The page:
Africa should not shun integration
Europeans’ support for the main drivers of integration such as open borders, a single currency, free movement of people and goods, and refugees drastically diminished. Its support for democracy and human rights remains shaky.
It was thought that the more Europeans shunned integration the more likely Africa’s own quest for integration would come to a halt. Recent developments on the African continent show a completely opposite picture - Africa appears to be integrating at a much faster rate, at a time when Europe disintegrates.
According to the newspaper This Day, Nigeria - Africa’s largest economy - will sign the African Continental Free Trade Agreement (AfCFTA).
This comes at a time when the AfCFTA has already been ratified by a sufficient number of African countries, allowing it to come into effect last month.
When Nigeria ratifies it, as expected, Africa will negotiate from a position of strength with multiple trading partners around the world.
The current configuration of African states makes it extremely difficult to negotiate individually with the US, China, Japan and the EU. These countries are too fragmented and lack the capacity to negotiate fair trading deals with strong partners.
Although the continent confronts numerous challenges, many countries are registering high economic growth and development. Ethiopia is a classic example. Its capital city, Addis Ababa, is demonstrating positive growth as more entrepreneurial activities take place.
Improvements in the country’s physical infrastructure have boosted regional trade at the Horn of Africa, as neighbouring countries like Eritrea, Kenya, Djibouti, Somalia, Somaliland, and Sudan cement ties with this nation of 110 million people.
Meanwhile, 15 West African states have adopted ECO as the name of the regional common currency to be launched next year.
This strategic move will go a long way towards easing former French colonies’ dependence on France. The adoption of ECO provides encouraging signs in the effort to move towards continental union.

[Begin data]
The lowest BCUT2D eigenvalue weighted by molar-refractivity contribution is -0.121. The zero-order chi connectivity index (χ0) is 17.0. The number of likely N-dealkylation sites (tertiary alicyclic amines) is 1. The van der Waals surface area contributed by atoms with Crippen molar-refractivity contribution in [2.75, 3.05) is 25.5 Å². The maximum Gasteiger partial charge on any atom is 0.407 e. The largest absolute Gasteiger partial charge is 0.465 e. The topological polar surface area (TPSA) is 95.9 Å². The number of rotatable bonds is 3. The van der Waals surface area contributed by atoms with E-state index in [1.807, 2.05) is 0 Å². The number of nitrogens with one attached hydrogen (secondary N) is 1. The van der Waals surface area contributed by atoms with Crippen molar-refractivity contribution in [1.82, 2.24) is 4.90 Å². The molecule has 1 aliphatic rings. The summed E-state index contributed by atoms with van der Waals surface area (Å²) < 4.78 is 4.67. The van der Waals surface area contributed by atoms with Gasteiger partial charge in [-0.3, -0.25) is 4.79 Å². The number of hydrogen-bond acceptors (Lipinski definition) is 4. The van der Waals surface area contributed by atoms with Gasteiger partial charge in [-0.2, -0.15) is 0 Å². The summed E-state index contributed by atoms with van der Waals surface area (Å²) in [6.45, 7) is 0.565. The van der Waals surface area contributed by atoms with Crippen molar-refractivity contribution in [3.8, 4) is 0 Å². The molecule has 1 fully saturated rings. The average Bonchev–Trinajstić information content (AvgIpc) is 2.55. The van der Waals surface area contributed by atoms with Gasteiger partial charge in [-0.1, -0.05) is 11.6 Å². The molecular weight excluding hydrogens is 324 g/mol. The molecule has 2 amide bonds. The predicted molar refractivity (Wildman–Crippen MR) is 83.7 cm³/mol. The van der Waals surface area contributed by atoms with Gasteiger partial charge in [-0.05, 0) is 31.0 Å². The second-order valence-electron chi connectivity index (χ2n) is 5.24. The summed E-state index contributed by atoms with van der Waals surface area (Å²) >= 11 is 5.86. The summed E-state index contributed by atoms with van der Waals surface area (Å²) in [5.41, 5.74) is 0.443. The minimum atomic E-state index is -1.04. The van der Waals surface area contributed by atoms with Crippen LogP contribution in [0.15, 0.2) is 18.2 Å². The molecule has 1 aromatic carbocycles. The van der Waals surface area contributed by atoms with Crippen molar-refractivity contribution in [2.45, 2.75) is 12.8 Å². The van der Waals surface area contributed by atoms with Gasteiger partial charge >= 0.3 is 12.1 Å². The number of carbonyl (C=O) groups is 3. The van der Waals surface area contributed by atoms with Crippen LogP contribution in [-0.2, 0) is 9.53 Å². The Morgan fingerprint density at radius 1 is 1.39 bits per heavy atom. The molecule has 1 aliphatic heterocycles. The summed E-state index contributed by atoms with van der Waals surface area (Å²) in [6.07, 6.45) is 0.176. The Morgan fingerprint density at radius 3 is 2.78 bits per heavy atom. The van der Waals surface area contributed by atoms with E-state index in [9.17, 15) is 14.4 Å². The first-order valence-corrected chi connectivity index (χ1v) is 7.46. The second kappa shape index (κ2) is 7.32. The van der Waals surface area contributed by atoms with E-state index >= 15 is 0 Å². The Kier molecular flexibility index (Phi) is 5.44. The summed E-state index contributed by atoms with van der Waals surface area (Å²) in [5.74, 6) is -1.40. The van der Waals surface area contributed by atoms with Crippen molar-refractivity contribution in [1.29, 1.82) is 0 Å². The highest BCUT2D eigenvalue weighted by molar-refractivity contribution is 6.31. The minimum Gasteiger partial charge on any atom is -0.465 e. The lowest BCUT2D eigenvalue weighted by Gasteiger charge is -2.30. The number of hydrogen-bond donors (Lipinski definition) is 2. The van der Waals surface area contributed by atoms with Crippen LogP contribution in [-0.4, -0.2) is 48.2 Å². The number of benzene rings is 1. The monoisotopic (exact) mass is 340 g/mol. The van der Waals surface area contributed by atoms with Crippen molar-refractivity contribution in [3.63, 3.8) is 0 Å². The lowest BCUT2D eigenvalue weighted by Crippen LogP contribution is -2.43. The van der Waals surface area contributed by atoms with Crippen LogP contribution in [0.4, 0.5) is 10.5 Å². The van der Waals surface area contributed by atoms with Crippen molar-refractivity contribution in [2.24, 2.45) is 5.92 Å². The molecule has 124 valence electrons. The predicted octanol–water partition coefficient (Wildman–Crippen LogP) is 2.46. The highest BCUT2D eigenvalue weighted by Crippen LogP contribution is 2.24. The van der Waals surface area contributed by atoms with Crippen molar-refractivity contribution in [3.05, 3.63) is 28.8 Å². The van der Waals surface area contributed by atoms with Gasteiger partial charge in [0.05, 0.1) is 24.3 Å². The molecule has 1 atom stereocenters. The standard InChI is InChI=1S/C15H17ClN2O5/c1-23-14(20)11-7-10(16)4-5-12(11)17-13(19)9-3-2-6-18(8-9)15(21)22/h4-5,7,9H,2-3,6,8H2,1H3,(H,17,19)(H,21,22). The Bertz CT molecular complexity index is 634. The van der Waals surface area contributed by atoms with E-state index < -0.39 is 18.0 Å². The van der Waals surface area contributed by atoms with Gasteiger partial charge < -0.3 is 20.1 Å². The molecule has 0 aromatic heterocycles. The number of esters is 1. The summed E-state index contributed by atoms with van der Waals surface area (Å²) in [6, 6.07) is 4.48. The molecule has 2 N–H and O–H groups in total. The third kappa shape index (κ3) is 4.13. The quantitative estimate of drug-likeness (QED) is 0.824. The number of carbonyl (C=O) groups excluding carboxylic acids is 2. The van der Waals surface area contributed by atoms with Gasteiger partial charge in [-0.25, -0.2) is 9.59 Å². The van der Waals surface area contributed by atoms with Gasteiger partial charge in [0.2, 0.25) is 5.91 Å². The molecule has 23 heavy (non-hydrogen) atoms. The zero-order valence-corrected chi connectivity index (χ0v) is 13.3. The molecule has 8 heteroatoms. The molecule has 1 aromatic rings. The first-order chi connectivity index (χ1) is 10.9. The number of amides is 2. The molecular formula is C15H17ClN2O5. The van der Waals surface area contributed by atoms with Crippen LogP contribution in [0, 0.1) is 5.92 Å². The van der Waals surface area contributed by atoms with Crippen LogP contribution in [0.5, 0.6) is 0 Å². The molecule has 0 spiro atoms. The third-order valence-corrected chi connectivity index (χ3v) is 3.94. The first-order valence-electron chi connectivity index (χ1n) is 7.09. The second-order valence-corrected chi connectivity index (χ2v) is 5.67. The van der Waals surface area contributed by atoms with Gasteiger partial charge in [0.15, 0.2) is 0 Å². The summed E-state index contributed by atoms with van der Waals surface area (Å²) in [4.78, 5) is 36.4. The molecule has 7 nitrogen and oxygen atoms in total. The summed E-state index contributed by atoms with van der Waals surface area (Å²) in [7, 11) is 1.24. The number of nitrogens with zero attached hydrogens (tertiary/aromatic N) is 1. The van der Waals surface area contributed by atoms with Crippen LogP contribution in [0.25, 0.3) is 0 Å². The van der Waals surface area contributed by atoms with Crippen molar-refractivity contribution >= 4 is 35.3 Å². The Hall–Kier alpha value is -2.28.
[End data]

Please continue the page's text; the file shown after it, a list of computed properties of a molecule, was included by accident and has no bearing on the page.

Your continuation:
The East Africa Community appears to be the most vibrant regional economic community in Africa. Kenya’s President Uhuru Kenyata has announced that people from the region will only be required to carry their national identity cards when travelling to his country and will enjoy all the privileges afforded to Kenyans in seeking employment and accessing government services.
As the world enters an era of trade wars, high tech cold wars and climate change, Africa needs to increase its integration efforts.
A united continent has a better chance of fashioning better deals and relationships with partners.
The continent cannot rely on the EU to stop the tide of African refugees to Europe. The dream of a United States of Africa, supported by all Africans, remains strong.
There are many baby steps being taken towards continental integration. To sustain the current achievements in Africa towards continental union, the AU ought to pay greater attention to building physical regional infrastructure, boosting intra-African trade and improving education and health for its people.
Unlike Europe, Africa cannot afford to shun continental integration, democracy and the process of globalisation.
The AU should continue to seek peace and security for itself. A united Africa could negotiate better with big powers and represent its interests in global multilateral institutions such the G20 and the UN.
* Monyae is the director of the Centre for Africa-China Studies at the University of Johannesburg.
** The views expressed here are not necessarily those of Independent Media.